In 1978, I was able to secure a follow-on contract with ARI to study rating format and rater training effects on rater errors and rating accuracy, using the same videotaped ratee paradigm. This work resulted in a 1979 JAP article on format and training effects and an Applied Psychological Measurement article the same year on individual differences correlates of rating accuracy.
The year, 1978, was important to my career in another critical way. Marv was asked to do the Personnel Selection chapter for the 30th volume of the Annual Review of Psychology. He asked me to join him, and of course I said yes. The review and writing process was an intense learning experience. Marv and I divided the task down the middle, with each of us having the same number of topics. However, I learned so much in the editing process and in making decisions about what to include and what not to include. Marv's ideas and rationale around treatment of topics were scientifically compelling, but at the same time artistic from a literary perspective.
In 1980, we at PDRI received a visit that would significantly change our organization and my career. A vice-president from the Human Resource Research Organization (HumRRO) made essentially a cold call on Marv, Leaetta, Norm Peterson, and me to propose that we join them and the American Institutes for Research (AIR) in bidding on a soon-to-be-released request for proposal to do Project A. This was to be the largest scale selection and classification project in the U.S. military since the huge effort to select and classify soldiers in WWII. Teaming with other organizations was a new concept to us but I, especially, thought it was a great opportunity to win part of a fabulous project.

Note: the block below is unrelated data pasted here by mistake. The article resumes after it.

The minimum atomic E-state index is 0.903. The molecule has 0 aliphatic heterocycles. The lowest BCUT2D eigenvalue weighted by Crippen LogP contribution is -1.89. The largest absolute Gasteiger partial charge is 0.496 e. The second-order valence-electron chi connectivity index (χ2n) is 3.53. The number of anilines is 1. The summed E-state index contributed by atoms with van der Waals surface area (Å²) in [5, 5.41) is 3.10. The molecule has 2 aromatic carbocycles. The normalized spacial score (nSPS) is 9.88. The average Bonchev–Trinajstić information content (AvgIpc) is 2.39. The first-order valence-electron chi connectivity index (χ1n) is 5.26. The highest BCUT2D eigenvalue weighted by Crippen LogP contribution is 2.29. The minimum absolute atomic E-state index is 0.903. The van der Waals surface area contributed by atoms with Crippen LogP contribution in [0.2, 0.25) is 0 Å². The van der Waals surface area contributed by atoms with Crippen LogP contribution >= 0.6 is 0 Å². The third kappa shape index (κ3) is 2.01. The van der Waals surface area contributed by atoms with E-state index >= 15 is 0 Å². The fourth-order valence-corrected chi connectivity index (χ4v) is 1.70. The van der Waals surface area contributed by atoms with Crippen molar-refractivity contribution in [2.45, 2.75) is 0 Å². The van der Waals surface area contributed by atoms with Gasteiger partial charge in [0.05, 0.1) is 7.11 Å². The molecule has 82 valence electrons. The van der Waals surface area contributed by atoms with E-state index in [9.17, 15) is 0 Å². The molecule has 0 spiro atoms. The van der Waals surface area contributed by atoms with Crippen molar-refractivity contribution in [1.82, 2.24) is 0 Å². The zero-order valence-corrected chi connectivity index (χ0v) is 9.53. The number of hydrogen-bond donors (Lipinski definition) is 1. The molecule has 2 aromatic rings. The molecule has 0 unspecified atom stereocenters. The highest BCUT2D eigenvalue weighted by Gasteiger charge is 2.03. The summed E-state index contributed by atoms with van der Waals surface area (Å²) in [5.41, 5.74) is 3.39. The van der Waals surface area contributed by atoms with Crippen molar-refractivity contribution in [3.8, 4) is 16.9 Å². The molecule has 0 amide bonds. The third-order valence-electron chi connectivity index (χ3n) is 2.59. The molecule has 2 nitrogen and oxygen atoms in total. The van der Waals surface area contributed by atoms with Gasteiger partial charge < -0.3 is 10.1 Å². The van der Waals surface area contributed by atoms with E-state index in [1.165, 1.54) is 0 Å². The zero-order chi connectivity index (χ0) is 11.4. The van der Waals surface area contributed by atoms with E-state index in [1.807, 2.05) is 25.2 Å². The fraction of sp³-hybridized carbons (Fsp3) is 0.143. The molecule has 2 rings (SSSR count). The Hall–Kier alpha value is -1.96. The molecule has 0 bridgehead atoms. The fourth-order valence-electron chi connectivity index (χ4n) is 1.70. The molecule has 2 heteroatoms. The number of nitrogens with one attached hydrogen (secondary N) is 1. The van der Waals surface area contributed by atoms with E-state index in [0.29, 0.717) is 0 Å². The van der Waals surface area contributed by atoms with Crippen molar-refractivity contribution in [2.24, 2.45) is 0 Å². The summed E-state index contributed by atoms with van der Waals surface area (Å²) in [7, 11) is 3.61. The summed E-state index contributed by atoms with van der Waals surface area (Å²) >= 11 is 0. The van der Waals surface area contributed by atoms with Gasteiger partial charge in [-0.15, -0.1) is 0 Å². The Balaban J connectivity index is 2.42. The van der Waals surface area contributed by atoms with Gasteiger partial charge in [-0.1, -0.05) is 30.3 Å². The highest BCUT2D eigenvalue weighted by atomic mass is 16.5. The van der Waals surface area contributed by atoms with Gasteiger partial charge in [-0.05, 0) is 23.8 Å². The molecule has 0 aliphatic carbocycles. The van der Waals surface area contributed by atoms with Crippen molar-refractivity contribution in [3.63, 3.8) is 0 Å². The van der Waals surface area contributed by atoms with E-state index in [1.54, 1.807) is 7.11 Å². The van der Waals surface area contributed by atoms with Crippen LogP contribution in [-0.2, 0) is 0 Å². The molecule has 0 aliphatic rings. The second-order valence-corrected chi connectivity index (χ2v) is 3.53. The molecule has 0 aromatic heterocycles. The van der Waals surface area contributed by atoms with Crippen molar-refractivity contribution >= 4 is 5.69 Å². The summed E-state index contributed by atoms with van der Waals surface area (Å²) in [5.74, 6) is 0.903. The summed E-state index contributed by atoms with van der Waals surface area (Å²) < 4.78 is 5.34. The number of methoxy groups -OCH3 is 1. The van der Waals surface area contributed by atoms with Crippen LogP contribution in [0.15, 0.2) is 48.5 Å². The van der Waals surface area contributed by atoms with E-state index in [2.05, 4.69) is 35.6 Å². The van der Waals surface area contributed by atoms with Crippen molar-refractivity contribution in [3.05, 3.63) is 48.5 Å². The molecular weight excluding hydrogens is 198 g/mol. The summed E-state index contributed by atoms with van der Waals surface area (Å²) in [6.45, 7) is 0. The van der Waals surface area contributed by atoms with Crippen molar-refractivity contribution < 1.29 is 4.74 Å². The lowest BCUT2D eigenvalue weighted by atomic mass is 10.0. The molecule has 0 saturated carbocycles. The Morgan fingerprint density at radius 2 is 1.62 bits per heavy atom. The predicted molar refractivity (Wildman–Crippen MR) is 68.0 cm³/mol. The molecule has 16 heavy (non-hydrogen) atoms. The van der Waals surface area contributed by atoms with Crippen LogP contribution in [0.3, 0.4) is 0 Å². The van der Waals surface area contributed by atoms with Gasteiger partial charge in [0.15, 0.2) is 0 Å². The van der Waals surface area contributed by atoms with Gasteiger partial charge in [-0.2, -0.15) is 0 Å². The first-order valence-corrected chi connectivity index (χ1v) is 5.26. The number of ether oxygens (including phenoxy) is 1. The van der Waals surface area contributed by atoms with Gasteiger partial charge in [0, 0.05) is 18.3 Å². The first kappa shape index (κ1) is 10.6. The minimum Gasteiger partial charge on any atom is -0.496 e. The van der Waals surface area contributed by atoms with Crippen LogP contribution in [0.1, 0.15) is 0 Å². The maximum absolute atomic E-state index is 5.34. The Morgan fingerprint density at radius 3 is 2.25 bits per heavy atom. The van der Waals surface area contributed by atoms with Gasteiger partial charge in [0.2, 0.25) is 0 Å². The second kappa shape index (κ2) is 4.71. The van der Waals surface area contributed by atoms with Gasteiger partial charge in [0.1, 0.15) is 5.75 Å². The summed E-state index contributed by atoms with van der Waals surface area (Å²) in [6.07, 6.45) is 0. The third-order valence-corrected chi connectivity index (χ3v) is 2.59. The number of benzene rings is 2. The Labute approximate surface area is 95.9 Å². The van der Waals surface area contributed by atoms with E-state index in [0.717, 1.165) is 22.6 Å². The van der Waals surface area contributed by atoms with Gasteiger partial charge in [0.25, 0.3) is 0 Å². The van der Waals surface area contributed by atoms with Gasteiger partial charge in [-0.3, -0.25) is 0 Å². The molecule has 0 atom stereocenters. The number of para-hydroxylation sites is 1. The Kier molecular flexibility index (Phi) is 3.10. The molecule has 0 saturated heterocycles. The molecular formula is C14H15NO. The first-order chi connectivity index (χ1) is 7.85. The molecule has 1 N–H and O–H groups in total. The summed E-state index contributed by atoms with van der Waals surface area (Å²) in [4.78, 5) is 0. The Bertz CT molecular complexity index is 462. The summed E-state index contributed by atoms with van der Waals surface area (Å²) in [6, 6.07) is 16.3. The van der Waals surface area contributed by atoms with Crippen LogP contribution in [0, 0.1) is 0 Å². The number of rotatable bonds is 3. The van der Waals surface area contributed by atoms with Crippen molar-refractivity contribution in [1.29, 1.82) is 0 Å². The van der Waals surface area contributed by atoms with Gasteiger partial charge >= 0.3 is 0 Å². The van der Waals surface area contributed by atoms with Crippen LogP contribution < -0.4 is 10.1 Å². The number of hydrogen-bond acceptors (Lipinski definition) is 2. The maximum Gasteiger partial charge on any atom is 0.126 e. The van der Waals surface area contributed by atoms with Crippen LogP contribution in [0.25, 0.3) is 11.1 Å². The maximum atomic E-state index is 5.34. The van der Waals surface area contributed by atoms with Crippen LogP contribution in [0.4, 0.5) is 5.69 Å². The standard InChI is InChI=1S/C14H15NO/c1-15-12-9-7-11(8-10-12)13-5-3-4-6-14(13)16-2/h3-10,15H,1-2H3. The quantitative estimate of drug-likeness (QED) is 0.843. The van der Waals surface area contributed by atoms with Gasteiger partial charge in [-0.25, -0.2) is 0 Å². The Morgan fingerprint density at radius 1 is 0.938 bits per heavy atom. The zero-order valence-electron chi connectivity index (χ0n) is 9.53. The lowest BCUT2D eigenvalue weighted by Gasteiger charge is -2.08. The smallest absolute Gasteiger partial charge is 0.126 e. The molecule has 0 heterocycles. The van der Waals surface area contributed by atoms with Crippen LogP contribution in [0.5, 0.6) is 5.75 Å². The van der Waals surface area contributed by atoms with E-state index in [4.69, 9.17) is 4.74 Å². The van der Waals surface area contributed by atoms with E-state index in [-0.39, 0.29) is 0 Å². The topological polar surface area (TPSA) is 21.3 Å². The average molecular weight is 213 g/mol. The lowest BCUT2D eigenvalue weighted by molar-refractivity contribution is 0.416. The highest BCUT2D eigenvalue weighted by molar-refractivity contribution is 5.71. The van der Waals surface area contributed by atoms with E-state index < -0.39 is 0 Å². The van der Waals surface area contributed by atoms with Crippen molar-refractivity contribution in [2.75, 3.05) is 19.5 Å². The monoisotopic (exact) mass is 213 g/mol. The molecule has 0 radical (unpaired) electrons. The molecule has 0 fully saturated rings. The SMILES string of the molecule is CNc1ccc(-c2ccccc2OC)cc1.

The proposal writing effort was, again, an intense learning experience. I was more enthusiastic about this project than my PDRI colleagues, so much of the PDRI-assigned writing I took on. Proposal writing and subsequently responding to ARI questions about our proposal was a lengthy process, with many HumRRO, AIR, and PDRI researchers involved. However, in the spirit of an autobiography, here are my personal critical incidents around the process.
First, at a large meeting at HumRRO, with all organizations represented, the discussion on Task 5, the job-specific performance measurement task, was centered on job knowledge and work sample tests as the criterion measures to propose. Hadn't these people ever heard of performance ratings?! I found myself arguing that supervisor and peer ratings on behavior-based scales were absolutely necessary to capture the typical, will-do performance domain. Im sure others on the team (e.g., John Campbell) would have eventually ensured that ratings were included in the criterion mix, but I'll never forget the incident.